Book Review: Rethinking George MacDonald: Contexts and Contemporaries.

Posted by rebeccamclean on May 07, 2013 in Blog, Rebecca McLean, Reviews tagged with , , ,

Book Review: Christopher MacLachlan, John Patrick Pazdziora & Ginger Stelle (eds.) Rethinking George MacDonald: Contexts and Contemporaries (Glasgow: Scottish Literature International, 2013).

This collection of sixteen essays edited by Christopher MacLachlan, John Patrick Pazdziora and Ginger Stelle sets out to ‘look directly at MacDonald the Victorian.’ To achieve this the essays are collected into four thematic sections: ‘Belief and Scepticism’, ‘Social Reform and Gender’, ‘Ideals and Nightmares’, and ‘Scotland’. The broad scope of thematic concerns covered in the book allows the reader to gain a strong idea of MacDonald’s role and his place beside his Victorian contemporaries. This covers an impressive range of topics: from epistemology to eugenics, social reform, the Gothic and MacDonald’s fantasy writing. Certainly, the collection suggests that the field of MacDonald studies is an engaging area worthy of further academic attention. The case for scholarship to read MacDonald’s work alongside his contemporaries is made from the outset in Stephen Prickett’s ‘The Idea of Tradition in George MacDonald.’ What is deeply striking, not only in Prickett’s chapter but across the entire collection, are the ways in which MacDonald, when read alongside his contemporaries, is deeply engaged with many issues of his day and presents often distinct, progressive views and solutions in his works.

As this review is for The Gothic Imagination, it is worth noting that the ‘Ideals and Nightmares’ section of the collection contains two essays that engage directly with Gothic themes: David Melville Wingrove’s ”La Belle Dame’-Lilith and the Romantic Vampire Tradition’ argues that Lilith has be unfairly left out of the canon of Victorian vampire fiction, providing a strong reading of the text which aligns it with other writers including Goethe, Coleridge, Tieck, Gautier, Keats, Poe, Baudelaire, Le Fanu, Stevenson, and Stoker. Jennifer Koopman’s ‘Gothic Degeneration and Romantic Rebirth in Donal Grant’ discusses how the Gothic motifs within Donal Grant are used to critique the Romantic movement and some of its key figures, including Lord Byron and Percy Shelley. These chapters show how the Gothic aspects of MacDonald’s writing have been overlooked in previous scholarship. Wingrove and Koopman have demonstrated that there is a great deal of scope for further study of the Gothic themes in MacDonald’s work.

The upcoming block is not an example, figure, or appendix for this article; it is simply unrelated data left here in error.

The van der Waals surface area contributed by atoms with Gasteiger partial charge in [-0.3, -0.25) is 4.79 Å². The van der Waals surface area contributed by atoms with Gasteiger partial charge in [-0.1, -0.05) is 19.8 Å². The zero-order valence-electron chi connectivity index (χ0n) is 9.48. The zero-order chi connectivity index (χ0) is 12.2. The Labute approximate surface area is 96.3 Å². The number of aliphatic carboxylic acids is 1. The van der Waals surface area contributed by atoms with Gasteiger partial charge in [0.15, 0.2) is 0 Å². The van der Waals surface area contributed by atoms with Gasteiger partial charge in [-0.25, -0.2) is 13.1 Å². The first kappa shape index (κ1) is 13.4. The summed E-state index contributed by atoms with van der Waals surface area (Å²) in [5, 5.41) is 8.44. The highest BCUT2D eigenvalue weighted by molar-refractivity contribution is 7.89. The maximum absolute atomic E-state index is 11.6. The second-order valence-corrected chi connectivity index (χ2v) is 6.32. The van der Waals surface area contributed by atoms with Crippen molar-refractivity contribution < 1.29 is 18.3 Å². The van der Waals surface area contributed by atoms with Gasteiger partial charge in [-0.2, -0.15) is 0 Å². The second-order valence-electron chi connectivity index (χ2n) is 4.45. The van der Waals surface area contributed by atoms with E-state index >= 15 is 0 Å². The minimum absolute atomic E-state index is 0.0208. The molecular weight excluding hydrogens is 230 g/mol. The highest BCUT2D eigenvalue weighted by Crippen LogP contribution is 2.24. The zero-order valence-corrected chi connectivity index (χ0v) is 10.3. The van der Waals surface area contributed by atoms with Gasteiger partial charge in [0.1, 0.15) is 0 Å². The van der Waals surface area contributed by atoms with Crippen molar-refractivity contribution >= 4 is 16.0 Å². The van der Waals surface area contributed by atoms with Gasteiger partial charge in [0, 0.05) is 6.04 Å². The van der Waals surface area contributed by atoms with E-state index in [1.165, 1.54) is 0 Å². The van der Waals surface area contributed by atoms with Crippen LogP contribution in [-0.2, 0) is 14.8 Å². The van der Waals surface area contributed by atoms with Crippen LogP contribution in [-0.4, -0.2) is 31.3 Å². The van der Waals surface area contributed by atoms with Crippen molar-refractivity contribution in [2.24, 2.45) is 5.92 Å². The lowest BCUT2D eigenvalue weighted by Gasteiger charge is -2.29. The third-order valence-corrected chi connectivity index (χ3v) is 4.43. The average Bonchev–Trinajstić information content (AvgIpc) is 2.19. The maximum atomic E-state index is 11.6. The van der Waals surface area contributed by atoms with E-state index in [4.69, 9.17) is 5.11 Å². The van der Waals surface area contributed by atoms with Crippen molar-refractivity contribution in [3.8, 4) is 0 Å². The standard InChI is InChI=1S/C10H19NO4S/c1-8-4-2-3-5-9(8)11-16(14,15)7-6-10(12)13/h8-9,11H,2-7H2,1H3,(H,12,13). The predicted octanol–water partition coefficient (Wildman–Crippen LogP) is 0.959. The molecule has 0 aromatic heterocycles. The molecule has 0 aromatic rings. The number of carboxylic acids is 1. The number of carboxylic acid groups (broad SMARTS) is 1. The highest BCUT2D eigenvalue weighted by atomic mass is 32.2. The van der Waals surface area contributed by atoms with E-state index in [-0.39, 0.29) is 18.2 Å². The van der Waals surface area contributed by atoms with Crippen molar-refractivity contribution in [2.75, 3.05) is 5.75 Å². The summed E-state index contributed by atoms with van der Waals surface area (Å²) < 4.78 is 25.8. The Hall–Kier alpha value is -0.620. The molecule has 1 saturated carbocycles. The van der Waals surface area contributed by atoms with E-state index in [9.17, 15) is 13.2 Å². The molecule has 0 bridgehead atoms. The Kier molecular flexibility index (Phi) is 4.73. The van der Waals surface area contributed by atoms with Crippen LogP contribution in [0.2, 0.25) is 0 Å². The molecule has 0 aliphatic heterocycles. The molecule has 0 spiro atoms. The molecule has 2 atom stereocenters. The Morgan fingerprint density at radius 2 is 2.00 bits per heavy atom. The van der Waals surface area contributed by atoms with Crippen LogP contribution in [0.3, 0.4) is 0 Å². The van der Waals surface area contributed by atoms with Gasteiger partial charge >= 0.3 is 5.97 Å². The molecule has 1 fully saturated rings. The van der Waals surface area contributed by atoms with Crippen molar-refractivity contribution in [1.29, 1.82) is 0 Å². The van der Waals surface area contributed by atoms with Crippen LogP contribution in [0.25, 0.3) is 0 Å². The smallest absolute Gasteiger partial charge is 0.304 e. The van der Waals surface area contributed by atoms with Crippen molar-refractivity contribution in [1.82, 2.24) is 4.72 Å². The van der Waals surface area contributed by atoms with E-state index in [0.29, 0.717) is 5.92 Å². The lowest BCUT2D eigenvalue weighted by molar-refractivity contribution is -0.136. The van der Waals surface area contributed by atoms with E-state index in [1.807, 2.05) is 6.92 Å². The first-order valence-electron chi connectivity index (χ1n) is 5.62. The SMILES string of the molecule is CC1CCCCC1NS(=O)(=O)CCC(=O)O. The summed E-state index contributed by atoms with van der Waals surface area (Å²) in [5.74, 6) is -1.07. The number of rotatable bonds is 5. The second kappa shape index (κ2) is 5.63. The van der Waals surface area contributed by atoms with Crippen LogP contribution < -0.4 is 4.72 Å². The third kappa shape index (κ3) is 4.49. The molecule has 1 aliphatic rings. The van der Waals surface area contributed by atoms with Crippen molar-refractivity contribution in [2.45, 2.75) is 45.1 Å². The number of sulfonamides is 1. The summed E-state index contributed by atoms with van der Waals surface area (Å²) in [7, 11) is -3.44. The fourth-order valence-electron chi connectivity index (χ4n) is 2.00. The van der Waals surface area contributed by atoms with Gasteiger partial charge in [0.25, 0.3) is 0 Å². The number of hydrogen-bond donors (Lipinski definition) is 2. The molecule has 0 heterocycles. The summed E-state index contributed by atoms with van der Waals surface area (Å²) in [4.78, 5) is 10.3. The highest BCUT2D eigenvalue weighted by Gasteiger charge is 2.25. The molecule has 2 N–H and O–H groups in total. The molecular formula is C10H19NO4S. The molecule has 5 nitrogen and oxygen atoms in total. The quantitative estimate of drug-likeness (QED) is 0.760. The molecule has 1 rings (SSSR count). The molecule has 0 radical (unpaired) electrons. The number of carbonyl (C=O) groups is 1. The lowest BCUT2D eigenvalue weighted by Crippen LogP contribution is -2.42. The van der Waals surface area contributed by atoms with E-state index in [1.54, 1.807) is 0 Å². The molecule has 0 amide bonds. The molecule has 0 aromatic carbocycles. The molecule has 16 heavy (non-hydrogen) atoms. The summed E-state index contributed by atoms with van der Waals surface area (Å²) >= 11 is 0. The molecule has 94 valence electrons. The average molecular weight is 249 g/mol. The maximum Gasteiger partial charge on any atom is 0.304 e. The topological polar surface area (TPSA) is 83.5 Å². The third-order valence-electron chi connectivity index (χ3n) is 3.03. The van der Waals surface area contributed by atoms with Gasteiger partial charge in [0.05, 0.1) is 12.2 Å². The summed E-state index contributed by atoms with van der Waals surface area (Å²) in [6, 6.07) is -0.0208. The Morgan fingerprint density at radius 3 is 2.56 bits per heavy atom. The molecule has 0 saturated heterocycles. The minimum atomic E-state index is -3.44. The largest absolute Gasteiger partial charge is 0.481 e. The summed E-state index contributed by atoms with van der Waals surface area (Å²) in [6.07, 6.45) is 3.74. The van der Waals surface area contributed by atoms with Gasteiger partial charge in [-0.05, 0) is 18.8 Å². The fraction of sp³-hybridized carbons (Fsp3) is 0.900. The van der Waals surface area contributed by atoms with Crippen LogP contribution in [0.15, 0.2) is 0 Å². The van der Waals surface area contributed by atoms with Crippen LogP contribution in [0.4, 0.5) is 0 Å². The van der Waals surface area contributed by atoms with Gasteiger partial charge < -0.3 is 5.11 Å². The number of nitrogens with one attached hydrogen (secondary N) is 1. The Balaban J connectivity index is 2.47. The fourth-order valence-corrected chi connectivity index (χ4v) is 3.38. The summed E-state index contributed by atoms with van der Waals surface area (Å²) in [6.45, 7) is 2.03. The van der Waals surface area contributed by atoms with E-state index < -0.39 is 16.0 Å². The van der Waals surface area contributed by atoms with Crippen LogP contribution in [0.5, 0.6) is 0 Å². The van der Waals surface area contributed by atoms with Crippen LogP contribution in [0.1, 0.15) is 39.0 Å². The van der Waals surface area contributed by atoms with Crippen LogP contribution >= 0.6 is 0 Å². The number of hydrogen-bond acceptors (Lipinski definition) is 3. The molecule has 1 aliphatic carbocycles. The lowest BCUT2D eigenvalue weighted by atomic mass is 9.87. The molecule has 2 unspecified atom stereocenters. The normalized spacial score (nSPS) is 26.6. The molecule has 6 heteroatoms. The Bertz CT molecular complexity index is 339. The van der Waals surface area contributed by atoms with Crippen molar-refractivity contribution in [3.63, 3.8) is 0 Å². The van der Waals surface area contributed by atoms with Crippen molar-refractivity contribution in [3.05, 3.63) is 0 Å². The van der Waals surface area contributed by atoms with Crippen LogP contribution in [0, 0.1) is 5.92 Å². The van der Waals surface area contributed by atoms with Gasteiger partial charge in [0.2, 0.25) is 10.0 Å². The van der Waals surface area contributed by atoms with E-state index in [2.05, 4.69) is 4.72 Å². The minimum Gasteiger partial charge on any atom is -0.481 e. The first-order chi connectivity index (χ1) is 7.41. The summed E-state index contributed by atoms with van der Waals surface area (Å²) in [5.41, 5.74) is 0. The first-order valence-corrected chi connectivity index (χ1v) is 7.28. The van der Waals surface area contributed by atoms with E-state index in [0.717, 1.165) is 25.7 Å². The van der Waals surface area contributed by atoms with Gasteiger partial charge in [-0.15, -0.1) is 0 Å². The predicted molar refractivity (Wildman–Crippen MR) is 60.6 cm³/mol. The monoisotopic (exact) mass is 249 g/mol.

This collection succeeds in its aim to show how MacDonald relates to his contemporaries and by doing so it draws attention to MacDonald as a figure deserving of more recognition within Victorian Literary studies. While achieving this aim the collection also displays the difficulties of moving beyond seeing MacDonald’s work in terms of the themes of religion and fantasy that concern his modern followers. All of the chapters do deal with these aspects of his works to some extent although they are related to MacDonald among his contemporaries. This is indicative of the challenges which MacDonald scholarship faces. It is refreshing to see the theological and fantasy aspects of MacDonald’s corpus being related to his own period and contemporaries rather than being interpreted through his role as the forefather of C.S. Lewis and J.R.R. Tolkien.

Rethinking George MacDonald: Contexts and Contemporaries is a highly suggestive collection that covers a large range of themes and issues that MacDonald engages with through his work. The breadth of the collection provides much inspiration for further research. In addition to providing invigorating sketches of MacDonald’s approaches to specific texts and themes, the overall portrait of MacDonald is as a deeply engaged Victorian, involved in many aspects of the social, political, literary and theological debates of the time. Appropriate for MacDonald enthusiasts, Victorian scholars and those seeking an introduction to MacDonald’s range of work, the book is a timely addition to scholarship in this field, and it makes a convincing case that there is a great deal more critical engagement to be undertaken regarding George MacDonald.

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